Cold start success for Antarctic explorers


TWO Antarctic-ready Cat® D6Ns modified by Finning to embark on The Coldest Journey have started successfully despite four months snowed-under while the expedition team hunkered down to survive the harsh winter. The team began the journey home in October, and are expected to arrive back in the UK at the end of November.

The 2000-mile journey across the Antarctic in winter ” is widely regarded as the last true remaining polar challenge” according to the expedition’s website ( and is intended to assert Britain’s place as “the world’s greatest nation of explorers”. A parallel fund-raising effort aims to put $10m towards Seeing is Believing, an organisation aimed at fighting blindness around the world.
The two Cat D6N Track-Type tractors, which have been equipped with hundreds of specialist modifications that allow them to be operated in the harshest conditions on Earth, have already begun winching the cabooses north through a severe section of blue ice and crevasses.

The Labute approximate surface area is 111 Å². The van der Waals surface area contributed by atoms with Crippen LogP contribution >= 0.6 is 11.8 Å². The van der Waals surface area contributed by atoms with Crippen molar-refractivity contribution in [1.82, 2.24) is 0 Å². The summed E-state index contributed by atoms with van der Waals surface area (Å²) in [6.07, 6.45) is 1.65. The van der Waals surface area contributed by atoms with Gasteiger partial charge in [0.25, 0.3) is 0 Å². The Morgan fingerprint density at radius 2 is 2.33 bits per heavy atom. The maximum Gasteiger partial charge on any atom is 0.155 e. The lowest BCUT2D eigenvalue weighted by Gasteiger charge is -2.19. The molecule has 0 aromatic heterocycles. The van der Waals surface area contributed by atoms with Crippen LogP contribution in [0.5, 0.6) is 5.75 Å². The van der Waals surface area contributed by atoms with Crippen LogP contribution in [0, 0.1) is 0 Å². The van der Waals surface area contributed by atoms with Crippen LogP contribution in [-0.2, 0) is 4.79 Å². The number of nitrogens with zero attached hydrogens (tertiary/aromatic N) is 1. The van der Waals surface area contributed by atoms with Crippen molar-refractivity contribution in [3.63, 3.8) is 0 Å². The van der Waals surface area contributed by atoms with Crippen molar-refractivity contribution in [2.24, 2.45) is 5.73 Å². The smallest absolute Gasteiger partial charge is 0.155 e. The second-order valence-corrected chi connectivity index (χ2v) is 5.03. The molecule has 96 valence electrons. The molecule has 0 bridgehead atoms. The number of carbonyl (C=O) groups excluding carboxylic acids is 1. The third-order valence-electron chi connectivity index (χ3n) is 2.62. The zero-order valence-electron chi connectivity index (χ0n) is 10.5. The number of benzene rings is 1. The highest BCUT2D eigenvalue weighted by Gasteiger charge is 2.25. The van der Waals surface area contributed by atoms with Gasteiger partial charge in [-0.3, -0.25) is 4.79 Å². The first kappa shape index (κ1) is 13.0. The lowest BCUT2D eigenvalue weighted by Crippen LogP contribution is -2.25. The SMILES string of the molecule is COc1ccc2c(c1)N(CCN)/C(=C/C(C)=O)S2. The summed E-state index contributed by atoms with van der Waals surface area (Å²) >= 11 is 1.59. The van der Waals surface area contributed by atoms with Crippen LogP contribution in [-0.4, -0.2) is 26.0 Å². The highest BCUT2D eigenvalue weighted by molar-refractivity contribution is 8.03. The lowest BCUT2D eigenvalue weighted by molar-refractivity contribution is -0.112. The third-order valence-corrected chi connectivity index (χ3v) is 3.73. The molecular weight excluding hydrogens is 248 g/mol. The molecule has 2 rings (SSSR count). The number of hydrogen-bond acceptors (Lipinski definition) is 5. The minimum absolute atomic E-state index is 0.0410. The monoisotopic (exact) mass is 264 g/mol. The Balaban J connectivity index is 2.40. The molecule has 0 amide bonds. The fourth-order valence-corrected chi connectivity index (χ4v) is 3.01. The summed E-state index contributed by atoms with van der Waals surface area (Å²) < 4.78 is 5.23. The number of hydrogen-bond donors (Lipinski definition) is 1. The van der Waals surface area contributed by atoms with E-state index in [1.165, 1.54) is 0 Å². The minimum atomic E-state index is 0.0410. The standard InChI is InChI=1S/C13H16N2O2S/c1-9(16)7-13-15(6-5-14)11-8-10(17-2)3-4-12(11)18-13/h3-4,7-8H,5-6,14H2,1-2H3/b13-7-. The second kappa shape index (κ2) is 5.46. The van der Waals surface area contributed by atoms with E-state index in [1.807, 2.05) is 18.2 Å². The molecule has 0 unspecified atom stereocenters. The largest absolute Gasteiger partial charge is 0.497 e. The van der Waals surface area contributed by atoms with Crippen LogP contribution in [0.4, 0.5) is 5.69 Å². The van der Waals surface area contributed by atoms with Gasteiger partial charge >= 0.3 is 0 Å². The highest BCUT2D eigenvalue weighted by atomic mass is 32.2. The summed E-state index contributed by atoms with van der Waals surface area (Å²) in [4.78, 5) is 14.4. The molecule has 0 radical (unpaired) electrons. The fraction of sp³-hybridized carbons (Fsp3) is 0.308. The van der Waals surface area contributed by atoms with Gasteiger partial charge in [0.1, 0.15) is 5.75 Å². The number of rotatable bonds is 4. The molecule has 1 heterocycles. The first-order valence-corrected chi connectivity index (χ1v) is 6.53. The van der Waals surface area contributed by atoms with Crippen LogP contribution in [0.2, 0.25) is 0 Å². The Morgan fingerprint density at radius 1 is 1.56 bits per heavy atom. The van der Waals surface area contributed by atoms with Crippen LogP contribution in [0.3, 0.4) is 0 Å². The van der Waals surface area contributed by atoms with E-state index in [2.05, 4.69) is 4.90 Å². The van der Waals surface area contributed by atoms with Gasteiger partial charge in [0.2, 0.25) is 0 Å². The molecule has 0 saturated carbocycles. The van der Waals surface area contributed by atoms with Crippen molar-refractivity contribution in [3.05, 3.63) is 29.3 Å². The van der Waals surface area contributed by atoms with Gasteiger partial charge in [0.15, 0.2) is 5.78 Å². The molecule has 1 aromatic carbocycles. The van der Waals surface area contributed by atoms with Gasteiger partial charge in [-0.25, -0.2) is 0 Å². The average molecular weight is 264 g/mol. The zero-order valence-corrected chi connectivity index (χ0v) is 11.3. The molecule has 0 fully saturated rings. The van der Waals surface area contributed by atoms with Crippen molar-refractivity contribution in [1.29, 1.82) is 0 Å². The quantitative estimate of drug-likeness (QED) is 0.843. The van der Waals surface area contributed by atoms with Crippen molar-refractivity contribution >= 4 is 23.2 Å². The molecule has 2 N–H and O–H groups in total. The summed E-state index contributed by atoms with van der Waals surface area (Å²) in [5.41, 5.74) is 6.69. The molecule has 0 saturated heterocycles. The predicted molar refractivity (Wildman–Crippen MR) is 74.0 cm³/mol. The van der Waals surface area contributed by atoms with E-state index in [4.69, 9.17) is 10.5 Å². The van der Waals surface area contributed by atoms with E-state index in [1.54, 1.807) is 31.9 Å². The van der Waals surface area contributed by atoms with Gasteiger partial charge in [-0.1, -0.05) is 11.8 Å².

In a series of blog posts to be published on the ( website, a Finning engineer on journey, Spencer Smirl, has documented the engineering processes required to start the machines after the deepfreeze.

ON TRACK: The Cat D6N tractors have been equipped with hundreds of modifications
ON TRACK: The Cat D6N tractors have been equipped with hundreds of modifications

Commenting on the commencement of the journey home, Smirl said: “The fact that both Cat D6Ns started first time despite months buried under snow is a testament to the build quality of the machines, and the quality of the modifications engineered by Finning.
The temperature often remained well into the -40°Cs, so without the specially designed heating and insulation systems, combined with the extra precautions that had been built into the machine to prevent the ingress of snow and ice, it would have taken a lot more effort to get the engines back started again. We’re all grateful for the support we know the expedition is receiving, and at this stage, we’re all just looking forward to coming home.”
The expedition started out under the leadership of Sir Ranulph Fiennes in February, but the 68-year old adventurer was forced to pull out after a fall while skiing, and a subsequent attempt to fix a ski binding in -30°C temperatures with his bare hands, resulted in frostbite.
You can read more at or